Manning has shown glimpses of greatness -- and has made mistakes. Occasionally, those have come on consecutive plays. On Sunday, Manning threw a strike to rookie wide receiver Jamaar Taylor on a deep post pattern for a 52-yard gain, his second completion of 50 yards or more to Taylor in the first half. "He throws a great deep ball," Taylor said.
But on the next play, on first down from the Eagles 3-yard line, he badly underthrew tight end Jeremy Shockey on a fade pattern in the back corner of the end zone for an interception. Manning has one touchdown pass and four interceptions in his two starts, and Coughlin was critical of both of the throws that resulted in the Eagles' interceptions. But others in the organization are being more protective. Linebacker Barrett Green was ejected from Sunday's game for a scuffle on the Giants' sideline with Eagles linebacker Jeremiah Trotter after Trotter was penalized for a late hit out of bounds on Manning, and tailback Tiki Barber offered his support.
"We have a brand-new quarterback in here and a lot of people will give Eli grief, but it's hard to learn this game," Barber said.
Eagles defensive coordinator Jim Johnson had encouraging words for Manning as they left the field, and said later: "It's hard for a quarterback to come into this league. The guy is smart. He has a nice arm. He has all the tools."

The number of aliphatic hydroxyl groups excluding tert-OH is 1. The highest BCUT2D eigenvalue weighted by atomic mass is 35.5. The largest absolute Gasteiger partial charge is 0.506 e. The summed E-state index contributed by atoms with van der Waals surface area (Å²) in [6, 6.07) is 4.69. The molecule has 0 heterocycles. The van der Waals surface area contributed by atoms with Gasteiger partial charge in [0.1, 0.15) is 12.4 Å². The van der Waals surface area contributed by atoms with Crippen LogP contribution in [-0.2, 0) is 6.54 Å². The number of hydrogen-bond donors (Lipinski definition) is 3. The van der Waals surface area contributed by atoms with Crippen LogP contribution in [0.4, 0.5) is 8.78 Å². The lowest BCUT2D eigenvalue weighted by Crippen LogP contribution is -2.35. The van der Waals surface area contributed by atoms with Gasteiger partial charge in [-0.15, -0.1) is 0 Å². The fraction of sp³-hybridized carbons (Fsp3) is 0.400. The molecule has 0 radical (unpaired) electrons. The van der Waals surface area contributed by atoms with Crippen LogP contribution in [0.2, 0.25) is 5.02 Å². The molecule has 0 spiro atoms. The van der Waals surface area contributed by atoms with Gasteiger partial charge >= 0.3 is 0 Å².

Said Eagles Coach Andy Reid: "I am an Eli fan. I like him as a player and as a person. He has got green grass ahead of him."
Manning seems to have the temperament and perspective to handle his trying indoctrination. He stayed in college for his senior season at Mississippi because he was enjoying it. While he is a student of his craft, like his brother, he is not quite as fanatical. Eli, after all, is the Manning who once called home a few hours before a big high school game to remind the family to tape "Seinfeld."
"I think everything is going to be all right," Manning said Sunday. "I think I am going to improve and get better. I just have to start doing it now. There's not going to be a learning curve forever."